Invasion of Iraq was more than a ‘mistake’

10 January 2014

Invasion of Iraq was more than a ‘mistake’

The Dutch national daily newspaper nrc.next recently published an editorial on foreign involvement in Iraq which, in the SP’s view, had a euphemistic if not misleading tone. A few days later, on 10th January, 2014, the paper published this brief rejoinder from defence specialist Karel Koster, of the party’s research bureau.

The editorial’s euphemistic and misleading nature comes firstly from the one-sided emphasis on American war fatalities. Epidemiologists from Johns Hopkins University stated, on the basis of field research that by the end of June 2006 that more than 600.000 Iraqi deaths, military and civilian, were to be lamented. That is substantially different to the number of US military personnel killed - 4,488 in the whole of Iraq in the period 2003-2011.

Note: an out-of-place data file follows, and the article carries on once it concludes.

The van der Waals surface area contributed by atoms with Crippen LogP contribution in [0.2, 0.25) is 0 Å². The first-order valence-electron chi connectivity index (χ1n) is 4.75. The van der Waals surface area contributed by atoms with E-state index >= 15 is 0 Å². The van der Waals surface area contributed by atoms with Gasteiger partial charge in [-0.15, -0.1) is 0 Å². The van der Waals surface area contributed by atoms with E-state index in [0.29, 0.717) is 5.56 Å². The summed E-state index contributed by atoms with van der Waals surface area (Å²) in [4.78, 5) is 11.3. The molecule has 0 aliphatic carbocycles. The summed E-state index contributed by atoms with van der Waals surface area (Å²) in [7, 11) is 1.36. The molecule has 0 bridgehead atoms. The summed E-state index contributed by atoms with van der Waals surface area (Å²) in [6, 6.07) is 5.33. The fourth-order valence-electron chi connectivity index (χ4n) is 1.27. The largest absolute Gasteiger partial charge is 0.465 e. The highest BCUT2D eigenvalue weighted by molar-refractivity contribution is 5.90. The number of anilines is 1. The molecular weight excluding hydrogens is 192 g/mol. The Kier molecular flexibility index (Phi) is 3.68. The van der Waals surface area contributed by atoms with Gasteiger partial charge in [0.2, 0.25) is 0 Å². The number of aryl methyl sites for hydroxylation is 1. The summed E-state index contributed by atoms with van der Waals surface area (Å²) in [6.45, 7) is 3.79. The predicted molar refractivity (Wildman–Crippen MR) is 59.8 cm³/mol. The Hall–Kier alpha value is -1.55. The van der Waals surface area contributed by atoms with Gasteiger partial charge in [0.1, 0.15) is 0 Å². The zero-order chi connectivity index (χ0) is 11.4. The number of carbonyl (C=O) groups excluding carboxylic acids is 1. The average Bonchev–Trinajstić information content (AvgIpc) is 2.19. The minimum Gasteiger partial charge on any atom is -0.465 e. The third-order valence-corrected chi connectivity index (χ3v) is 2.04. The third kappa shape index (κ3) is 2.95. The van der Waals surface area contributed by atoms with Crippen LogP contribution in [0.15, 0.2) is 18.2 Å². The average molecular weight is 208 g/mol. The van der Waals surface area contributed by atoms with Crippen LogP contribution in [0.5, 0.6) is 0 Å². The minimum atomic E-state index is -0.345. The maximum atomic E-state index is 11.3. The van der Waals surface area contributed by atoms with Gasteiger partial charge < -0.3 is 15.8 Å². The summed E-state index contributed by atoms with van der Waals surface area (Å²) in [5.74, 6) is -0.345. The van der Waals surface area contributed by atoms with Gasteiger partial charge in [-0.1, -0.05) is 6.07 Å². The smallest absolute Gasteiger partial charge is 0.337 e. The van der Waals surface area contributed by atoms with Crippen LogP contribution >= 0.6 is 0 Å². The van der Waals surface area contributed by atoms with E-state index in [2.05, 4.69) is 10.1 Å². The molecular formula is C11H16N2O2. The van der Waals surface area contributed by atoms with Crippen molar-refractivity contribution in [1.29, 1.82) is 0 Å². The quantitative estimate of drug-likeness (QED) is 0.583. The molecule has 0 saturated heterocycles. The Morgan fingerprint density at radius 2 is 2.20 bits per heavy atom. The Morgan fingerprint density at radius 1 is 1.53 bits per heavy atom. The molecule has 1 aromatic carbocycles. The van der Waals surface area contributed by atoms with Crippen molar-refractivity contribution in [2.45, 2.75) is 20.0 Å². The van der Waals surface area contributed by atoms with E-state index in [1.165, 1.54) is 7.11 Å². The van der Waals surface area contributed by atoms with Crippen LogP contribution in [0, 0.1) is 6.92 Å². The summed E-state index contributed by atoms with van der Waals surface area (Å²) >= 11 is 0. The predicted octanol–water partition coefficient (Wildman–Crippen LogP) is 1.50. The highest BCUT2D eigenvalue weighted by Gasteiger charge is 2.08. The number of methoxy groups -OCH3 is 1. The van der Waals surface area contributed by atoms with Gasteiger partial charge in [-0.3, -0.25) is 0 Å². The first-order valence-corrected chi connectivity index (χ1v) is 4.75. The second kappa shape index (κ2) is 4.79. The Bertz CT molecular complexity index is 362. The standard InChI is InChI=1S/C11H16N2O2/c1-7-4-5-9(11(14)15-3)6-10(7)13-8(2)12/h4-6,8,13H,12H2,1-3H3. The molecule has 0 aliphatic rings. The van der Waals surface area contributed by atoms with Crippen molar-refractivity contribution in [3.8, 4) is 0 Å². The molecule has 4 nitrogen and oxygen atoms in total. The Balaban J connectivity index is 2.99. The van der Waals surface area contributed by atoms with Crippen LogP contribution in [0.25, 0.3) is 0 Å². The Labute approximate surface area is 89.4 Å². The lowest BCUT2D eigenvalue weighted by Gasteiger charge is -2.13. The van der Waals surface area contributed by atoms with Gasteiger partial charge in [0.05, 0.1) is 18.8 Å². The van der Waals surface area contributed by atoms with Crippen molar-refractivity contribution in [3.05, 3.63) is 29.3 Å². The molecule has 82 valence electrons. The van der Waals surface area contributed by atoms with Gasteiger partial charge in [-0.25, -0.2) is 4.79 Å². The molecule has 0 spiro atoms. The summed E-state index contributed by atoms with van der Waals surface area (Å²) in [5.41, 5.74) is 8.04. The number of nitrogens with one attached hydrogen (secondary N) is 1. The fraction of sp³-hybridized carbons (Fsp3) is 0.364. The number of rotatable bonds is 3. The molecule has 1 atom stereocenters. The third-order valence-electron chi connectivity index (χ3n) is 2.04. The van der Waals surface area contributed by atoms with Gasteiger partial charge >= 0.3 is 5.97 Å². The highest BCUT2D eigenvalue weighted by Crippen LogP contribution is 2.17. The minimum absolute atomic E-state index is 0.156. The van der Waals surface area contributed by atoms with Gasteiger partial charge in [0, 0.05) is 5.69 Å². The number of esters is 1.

A second point concerns the characterisation of the decision-making process prior to the invasion as a ‘mistake’. On the basis of a series of revelations and investigations, beginning as early as 2004, it transpires that the decision to invade had already been taken and that the absence of weapons of mass destruction was known about. As formulated by British intelligence chief Richard Dearlove in July of 2002, the "intelligence and facts were being fixed around the policy"; that policy was aimed at bringing about “regime change”. What is thus at issue here is whether preparations were being made to wage an illegal war. That is a violation of international law and a case for the International Court of Justice. That seems to me a much more serious characterisation that that of a ‘mistake’.

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